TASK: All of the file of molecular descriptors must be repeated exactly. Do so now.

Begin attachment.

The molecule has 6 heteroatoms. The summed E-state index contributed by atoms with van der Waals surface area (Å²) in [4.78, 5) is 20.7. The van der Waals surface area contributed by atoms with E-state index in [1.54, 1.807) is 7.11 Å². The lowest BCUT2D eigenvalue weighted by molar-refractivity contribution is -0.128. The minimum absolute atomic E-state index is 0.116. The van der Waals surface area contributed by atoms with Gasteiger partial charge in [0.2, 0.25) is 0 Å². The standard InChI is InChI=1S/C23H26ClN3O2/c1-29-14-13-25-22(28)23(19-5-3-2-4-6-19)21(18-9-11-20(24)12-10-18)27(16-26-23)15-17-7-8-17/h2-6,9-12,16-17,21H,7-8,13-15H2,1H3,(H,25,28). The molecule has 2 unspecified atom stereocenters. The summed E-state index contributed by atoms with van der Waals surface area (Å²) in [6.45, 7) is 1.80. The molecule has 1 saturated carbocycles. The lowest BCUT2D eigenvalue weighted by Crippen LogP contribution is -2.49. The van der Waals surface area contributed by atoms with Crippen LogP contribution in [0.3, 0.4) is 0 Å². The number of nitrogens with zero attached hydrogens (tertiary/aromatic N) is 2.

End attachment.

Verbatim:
The molecule has 6 heteroatoms. The summed E-state index contributed by atoms with van der Waals surface area (Å²) in [4.78, 5) is 20.7. The van der Waals surface area contributed by atoms with E-state index in [1.54, 1.807) is 7.11 Å². The lowest BCUT2D eigenvalue weighted by molar-refractivity contribution is -0.128. The minimum absolute atomic E-state index is 0.116. The van der Waals surface area contributed by atoms with Gasteiger partial charge in [0.2, 0.25) is 0 Å². The standard InChI is InChI=1S/C23H26ClN3O2/c1-29-14-13-25-22(28)23(19-5-3-2-4-6-19)21(18-9-11-20(24)12-10-18)27(16-26-23)15-17-7-8-17/h2-6,9-12,16-17,21H,7-8,13-15H2,1H3,(H,25,28). The molecule has 2 unspecified atom stereocenters. The summed E-state index contributed by atoms with van der Waals surface area (Å²) in [6.45, 7) is 1.80. The molecule has 1 saturated carbocycles. The lowest BCUT2D eigenvalue weighted by Crippen LogP contribution is -2.49. The van der Waals surface area contributed by atoms with Crippen LogP contribution in [0.3, 0.4) is 0 Å². The number of nitrogens with zero attached hydrogens (tertiary/aromatic N) is 2.